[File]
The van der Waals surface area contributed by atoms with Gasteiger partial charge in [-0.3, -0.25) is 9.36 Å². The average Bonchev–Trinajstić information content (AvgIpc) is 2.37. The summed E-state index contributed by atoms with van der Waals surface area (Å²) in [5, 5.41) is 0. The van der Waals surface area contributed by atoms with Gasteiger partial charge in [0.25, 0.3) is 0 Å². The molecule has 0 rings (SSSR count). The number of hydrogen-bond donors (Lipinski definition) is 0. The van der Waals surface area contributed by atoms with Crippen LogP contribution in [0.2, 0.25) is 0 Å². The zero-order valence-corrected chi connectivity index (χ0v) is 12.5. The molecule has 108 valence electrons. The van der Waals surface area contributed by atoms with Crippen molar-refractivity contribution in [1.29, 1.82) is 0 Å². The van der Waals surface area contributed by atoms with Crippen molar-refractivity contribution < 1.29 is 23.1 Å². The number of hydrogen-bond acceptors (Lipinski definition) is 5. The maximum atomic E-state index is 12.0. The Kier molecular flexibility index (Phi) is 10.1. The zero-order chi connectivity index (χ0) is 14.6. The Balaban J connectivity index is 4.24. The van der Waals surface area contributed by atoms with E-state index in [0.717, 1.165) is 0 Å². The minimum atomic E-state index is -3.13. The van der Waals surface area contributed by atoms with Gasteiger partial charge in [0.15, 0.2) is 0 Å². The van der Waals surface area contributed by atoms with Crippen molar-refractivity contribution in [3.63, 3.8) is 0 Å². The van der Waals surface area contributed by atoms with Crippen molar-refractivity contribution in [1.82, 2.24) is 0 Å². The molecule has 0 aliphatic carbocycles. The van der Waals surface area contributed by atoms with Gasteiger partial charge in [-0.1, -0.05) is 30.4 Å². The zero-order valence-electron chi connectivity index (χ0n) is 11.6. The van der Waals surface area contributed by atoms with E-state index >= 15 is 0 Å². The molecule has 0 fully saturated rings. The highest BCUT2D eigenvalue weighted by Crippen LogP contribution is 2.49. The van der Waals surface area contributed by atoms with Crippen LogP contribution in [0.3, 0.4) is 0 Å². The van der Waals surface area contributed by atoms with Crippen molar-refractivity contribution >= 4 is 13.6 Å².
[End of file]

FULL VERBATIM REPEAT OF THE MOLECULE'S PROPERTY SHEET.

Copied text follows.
The van der Waals surface area contributed by atoms with Gasteiger partial charge in [-0.3, -0.25) is 9.36 Å². The average Bonchev–Trinajstić information content (AvgIpc) is 2.37. The summed E-state index contributed by atoms with van der Waals surface area (Å²) in [5, 5.41) is 0. The van der Waals surface area contributed by atoms with Gasteiger partial charge in [0.25, 0.3) is 0 Å². The molecule has 0 rings (SSSR count). The number of hydrogen-bond donors (Lipinski definition) is 0. The van der Waals surface area contributed by atoms with Crippen LogP contribution in [0.2, 0.25) is 0 Å². The zero-order valence-corrected chi connectivity index (χ0v) is 12.5. The molecule has 108 valence electrons. The van der Waals surface area contributed by atoms with Crippen molar-refractivity contribution in [1.29, 1.82) is 0 Å². The van der Waals surface area contributed by atoms with Crippen molar-refractivity contribution < 1.29 is 23.1 Å². The number of hydrogen-bond acceptors (Lipinski definition) is 5. The maximum atomic E-state index is 12.0. The Kier molecular flexibility index (Phi) is 10.1. The zero-order chi connectivity index (χ0) is 14.6. The Balaban J connectivity index is 4.24. The van der Waals surface area contributed by atoms with E-state index in [0.717, 1.165) is 0 Å². The minimum atomic E-state index is -3.13. The van der Waals surface area contributed by atoms with Gasteiger partial charge in [0.15, 0.2) is 0 Å². The van der Waals surface area contributed by atoms with Crippen molar-refractivity contribution in [3.63, 3.8) is 0 Å². The van der Waals surface area contributed by atoms with Crippen molar-refractivity contribution in [1.82, 2.24) is 0 Å². The molecule has 0 aliphatic carbocycles. The van der Waals surface area contributed by atoms with Gasteiger partial charge in [-0.1, -0.05) is 30.4 Å². The zero-order valence-electron chi connectivity index (χ0n) is 11.6. The van der Waals surface area contributed by atoms with E-state index >= 15 is 0 Å². The molecule has 0 fully saturated rings. The highest BCUT2D eigenvalue weighted by Crippen LogP contribution is 2.49. The van der Waals surface area contributed by atoms with Crippen LogP contribution in [0.3, 0.4) is 0 Å². The van der Waals surface area contributed by atoms with Crippen molar-refractivity contribution >= 4 is 13.6 Å².